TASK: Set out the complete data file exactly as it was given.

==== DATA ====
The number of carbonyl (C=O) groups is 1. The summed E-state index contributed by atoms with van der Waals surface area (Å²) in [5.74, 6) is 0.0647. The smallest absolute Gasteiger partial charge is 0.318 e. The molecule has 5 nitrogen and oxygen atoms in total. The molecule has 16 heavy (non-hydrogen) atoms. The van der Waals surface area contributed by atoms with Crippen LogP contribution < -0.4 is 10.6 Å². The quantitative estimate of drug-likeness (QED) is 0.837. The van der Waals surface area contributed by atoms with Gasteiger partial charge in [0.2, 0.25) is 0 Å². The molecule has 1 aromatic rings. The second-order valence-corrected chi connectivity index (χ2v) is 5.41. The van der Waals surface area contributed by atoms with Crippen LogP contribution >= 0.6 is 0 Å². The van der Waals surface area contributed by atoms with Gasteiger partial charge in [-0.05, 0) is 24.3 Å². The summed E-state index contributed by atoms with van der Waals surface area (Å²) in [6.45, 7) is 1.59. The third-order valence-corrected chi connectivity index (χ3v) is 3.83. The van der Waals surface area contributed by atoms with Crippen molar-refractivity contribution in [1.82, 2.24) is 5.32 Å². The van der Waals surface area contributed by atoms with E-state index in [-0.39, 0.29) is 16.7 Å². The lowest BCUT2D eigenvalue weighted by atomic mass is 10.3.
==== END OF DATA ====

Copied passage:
The number of carbonyl (C=O) groups is 1. The summed E-state index contributed by atoms with van der Waals surface area (Å²) in [5.74, 6) is 0.0647. The smallest absolute Gasteiger partial charge is 0.318 e. The molecule has 5 nitrogen and oxygen atoms in total. The molecule has 16 heavy (non-hydrogen) atoms. The van der Waals surface area contributed by atoms with Crippen LogP contribution < -0.4 is 10.6 Å². The quantitative estimate of drug-likeness (QED) is 0.837. The van der Waals surface area contributed by atoms with Gasteiger partial charge in [0.2, 0.25) is 0 Å². The molecule has 1 aromatic rings. The second-order valence-corrected chi connectivity index (χ2v) is 5.41. The van der Waals surface area contributed by atoms with Crippen LogP contribution >= 0.6 is 0 Å². The van der Waals surface area contributed by atoms with Gasteiger partial charge in [-0.05, 0) is 24.3 Å². The summed E-state index contributed by atoms with van der Waals surface area (Å²) in [6.45, 7) is 1.59. The third-order valence-corrected chi connectivity index (χ3v) is 3.83. The van der Waals surface area contributed by atoms with Crippen molar-refractivity contribution in [1.82, 2.24) is 5.32 Å². The van der Waals surface area contributed by atoms with E-state index in [-0.39, 0.29) is 16.7 Å². The lowest BCUT2D eigenvalue weighted by atomic mass is 10.3.